Folk Alliance International (FAI) is marking the official launch of The Village Fund, a grant program designed to support folk musicians and workers experiencing hardships due to the pandemic with a four-day virtual music festival, Folk Unlocked, featuring more than 800 hours of performances from artists throughout the U.S. and more than 30 countries.
For the first time in more than 30 years, the FAI’s annual Folk Unlocked conference, Feb. 22-26, will be open to the public. Spotlighting artists worldwide, including Los Lobos, The McCrary Sisters, Keb Mo, Flor De Toloache, “The Voice” winner Sawyer Fredericks, Jim Lauderdale, Terrence Simien, and Cedric Burnside, the virtual fest will give donors exclusive access to folk legends and up and coming artists and a viewing of the 2021 International Folk Music Awards (IFMAs), including Lifetime Achievement Award nominees Leonardo “Flaco” Jimenez, Gordon Lightfoot, Melanie, and the Putumayo label.
“This is new to us since our event has not been open to the public before,” says Aengus Finnan, executive director, FAI. “Being online gives us an exciting option to open it up and unlock it. Every fan who attends folk festivals and clubs and listens to folk music at home, on the radio, or online is a potential donor and attendee for the showcases this year, so the potential is huge.”
Throughout Folk Unlocked, there will be pre-recorded performances featured as Spotlight Showcases, each featuring a one-hour set of multiple performers with live chat where artists can interact with the audience as they watch the show.
Donations to the fund officially opened on January 19, 2021, and the FAI hopes to raise a total of $100,000 to distribute 200 $500 grants by late spring to under-employed industry professionals and artists experiencing financial hardship. Suggested donations for access to the Folk Unlocked event and the IFMAs is a minimum of $20, which will go towards each $500 grant.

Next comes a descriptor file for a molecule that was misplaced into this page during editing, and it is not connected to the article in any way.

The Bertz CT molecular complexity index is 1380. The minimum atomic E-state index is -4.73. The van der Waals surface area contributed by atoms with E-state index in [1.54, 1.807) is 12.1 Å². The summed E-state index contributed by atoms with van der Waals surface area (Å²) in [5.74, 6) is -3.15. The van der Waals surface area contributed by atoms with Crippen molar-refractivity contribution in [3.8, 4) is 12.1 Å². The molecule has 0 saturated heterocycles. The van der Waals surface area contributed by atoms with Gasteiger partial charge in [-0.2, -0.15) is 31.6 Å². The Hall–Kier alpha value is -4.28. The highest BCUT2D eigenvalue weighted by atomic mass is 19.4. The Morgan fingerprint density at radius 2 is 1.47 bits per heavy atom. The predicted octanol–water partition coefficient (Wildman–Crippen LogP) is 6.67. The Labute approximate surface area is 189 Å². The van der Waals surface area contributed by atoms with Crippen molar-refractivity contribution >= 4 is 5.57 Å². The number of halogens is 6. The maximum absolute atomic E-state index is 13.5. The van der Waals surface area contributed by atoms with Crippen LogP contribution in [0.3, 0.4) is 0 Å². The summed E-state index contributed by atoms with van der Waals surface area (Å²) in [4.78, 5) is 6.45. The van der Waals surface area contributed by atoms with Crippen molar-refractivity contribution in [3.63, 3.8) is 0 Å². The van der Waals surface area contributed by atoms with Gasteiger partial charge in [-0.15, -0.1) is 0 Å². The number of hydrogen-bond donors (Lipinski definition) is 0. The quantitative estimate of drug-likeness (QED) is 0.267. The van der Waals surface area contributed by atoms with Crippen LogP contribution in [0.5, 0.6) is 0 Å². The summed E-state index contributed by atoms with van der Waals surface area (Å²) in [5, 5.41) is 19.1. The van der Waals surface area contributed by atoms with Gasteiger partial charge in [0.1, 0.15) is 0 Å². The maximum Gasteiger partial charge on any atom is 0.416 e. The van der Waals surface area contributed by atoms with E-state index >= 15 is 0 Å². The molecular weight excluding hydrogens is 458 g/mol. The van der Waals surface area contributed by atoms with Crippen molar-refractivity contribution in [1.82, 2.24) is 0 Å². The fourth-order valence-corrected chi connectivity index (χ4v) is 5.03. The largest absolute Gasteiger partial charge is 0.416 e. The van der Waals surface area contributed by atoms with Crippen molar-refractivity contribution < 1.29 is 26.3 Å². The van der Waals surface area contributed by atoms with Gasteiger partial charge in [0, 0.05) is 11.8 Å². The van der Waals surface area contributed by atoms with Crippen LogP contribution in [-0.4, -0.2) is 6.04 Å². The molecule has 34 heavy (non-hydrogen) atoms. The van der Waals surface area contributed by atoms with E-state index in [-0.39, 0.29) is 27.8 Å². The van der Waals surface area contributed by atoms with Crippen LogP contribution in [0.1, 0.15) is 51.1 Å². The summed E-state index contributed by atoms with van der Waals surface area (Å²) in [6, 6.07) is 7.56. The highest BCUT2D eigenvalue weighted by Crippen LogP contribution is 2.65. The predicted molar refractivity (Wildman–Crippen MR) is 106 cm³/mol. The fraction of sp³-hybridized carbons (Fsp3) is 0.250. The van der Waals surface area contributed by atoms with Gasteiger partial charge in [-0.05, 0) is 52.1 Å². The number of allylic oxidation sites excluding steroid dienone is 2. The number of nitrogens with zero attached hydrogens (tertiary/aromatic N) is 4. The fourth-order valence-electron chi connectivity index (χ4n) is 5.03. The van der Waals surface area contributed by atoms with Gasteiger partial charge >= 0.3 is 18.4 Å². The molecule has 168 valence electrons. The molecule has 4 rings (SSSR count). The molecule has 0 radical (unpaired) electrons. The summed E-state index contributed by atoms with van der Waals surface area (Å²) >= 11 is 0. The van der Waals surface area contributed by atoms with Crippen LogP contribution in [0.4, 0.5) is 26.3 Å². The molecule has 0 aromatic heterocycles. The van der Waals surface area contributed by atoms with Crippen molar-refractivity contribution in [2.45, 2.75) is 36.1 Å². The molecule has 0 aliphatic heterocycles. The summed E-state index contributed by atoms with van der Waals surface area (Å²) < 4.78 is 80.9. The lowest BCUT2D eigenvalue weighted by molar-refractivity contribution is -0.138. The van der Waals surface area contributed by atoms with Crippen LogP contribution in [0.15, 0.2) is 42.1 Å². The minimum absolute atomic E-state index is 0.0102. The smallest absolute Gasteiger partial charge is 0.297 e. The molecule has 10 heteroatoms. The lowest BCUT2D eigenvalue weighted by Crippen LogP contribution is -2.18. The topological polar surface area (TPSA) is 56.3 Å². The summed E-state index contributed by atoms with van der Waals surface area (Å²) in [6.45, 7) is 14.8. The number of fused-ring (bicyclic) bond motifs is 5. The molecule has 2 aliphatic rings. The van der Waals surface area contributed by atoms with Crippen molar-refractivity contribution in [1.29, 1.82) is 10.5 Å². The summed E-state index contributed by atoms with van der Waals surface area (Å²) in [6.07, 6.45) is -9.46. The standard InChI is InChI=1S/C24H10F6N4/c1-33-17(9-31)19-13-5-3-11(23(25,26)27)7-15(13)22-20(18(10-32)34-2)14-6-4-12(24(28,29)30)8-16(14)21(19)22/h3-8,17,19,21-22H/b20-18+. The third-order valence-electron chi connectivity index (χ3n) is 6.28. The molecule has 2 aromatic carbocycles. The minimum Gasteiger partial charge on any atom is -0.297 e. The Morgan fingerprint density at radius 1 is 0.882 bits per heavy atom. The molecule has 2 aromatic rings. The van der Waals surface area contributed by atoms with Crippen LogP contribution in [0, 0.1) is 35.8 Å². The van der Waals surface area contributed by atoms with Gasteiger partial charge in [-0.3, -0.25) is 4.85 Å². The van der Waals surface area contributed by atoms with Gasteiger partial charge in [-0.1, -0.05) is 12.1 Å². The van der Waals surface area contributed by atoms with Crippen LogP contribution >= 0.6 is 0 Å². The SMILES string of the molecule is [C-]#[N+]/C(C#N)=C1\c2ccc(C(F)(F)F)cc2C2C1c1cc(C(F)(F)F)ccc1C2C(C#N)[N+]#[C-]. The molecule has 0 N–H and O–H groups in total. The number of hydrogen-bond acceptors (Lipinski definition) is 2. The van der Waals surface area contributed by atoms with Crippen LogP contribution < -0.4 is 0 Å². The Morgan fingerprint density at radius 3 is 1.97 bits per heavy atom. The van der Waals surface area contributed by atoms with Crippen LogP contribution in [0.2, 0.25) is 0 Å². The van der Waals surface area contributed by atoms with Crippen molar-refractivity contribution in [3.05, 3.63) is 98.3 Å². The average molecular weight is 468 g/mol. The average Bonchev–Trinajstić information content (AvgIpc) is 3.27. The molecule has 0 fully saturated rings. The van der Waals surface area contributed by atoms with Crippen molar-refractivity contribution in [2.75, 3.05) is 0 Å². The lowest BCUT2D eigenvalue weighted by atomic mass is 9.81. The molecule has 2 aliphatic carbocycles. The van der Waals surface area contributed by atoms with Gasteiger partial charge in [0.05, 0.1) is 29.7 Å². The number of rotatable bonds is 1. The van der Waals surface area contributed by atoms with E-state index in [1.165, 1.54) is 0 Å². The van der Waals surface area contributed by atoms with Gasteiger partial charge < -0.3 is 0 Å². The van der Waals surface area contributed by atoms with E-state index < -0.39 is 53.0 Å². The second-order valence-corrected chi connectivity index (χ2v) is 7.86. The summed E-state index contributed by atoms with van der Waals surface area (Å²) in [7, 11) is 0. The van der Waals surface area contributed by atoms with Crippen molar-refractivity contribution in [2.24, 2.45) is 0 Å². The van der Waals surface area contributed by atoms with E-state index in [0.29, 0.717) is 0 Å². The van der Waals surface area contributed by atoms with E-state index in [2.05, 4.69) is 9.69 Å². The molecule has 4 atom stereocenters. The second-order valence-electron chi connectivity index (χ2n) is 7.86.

Applications for FAI members and those who have participated in past events opens in April, and recipients will then be drawn by a lottery process. With the fund opened to FAI members and past attendees, Finnan says funds will be depleted fairly quickly, which is why the fund has been set up to replenish for years to come.
“While we established the fund as a result of the pandemic, the folk community would have benefited from such support five years ago, and there will be different financial hardships five years from now,” shares Finnan. “The fund is overdue, and there will always be a need.”
Performing at Folk Unlocked, along with her husband JT Nero and their Americana-folk band Birds of Chicago, Allison Russell (also a member of Our Native Daughters), says that once the pandemic hit, she quickly became aware of how hand-to-mouth and unsustainable her touring life had been, and the lack of a safety net for those in the industry. Being on the road for nearly 200 days a year for the past 13 years, once everything shutdown around the pandemic, Russell admits being forced to stop was a shock to her system.
Turning to live streams and Zoom concerts, Russell continued to fill in the off-tour days caring for her and Nero’s 7-year-old daughter and piecing together her solo debut, set for release later this year.
“I went through a time of road withdrawal, depression and wound licking, and then I began to think very deeply about the ways that I could continue to make art and also try to make a living in these uncertain times,” shares Russell, who is also writing a book tied to her solo material and played remote shows at Carnegie Hall, the Monterey Jazz Fest, and Newport Folk Fest with Our Native Daughters. “I realized that writing is perhaps the most important aspect of what I do and also the one part of the equation that I could control.”